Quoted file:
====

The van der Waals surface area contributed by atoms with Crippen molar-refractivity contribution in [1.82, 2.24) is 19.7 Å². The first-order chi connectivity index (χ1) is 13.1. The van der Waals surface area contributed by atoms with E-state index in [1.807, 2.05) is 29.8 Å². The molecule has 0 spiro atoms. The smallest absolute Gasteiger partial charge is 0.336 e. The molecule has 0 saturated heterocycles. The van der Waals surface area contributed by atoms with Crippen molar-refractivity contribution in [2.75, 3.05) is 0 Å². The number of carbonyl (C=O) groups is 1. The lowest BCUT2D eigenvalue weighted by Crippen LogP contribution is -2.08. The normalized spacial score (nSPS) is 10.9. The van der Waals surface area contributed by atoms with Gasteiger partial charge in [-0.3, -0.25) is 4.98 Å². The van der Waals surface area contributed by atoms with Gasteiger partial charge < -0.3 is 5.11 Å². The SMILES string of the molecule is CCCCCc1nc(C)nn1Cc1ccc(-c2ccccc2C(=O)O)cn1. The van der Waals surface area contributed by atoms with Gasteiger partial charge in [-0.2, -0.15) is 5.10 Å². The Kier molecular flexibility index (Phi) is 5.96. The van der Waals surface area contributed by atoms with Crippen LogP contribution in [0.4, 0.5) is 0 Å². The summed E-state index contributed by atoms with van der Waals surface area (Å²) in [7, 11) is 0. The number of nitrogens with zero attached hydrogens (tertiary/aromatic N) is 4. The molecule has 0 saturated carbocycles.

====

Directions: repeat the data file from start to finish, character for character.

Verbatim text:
The van der Waals surface area contributed by atoms with Crippen molar-refractivity contribution in [1.82, 2.24) is 19.7 Å². The first-order chi connectivity index (χ1) is 13.1. The van der Waals surface area contributed by atoms with E-state index in [1.807, 2.05) is 29.8 Å². The molecule has 0 spiro atoms. The smallest absolute Gasteiger partial charge is 0.336 e. The molecule has 0 saturated heterocycles. The van der Waals surface area contributed by atoms with Crippen molar-refractivity contribution in [2.75, 3.05) is 0 Å². The number of carbonyl (C=O) groups is 1. The lowest BCUT2D eigenvalue weighted by Crippen LogP contribution is -2.08. The normalized spacial score (nSPS) is 10.9. The van der Waals surface area contributed by atoms with Gasteiger partial charge in [-0.3, -0.25) is 4.98 Å². The van der Waals surface area contributed by atoms with Gasteiger partial charge < -0.3 is 5.11 Å². The SMILES string of the molecule is CCCCCc1nc(C)nn1Cc1ccc(-c2ccccc2C(=O)O)cn1. The van der Waals surface area contributed by atoms with Gasteiger partial charge in [-0.2, -0.15) is 5.10 Å². The Kier molecular flexibility index (Phi) is 5.96. The van der Waals surface area contributed by atoms with Crippen LogP contribution in [0.4, 0.5) is 0 Å². The summed E-state index contributed by atoms with van der Waals surface area (Å²) in [7, 11) is 0. The number of nitrogens with zero attached hydrogens (tertiary/aromatic N) is 4. The molecule has 0 saturated carbocycles.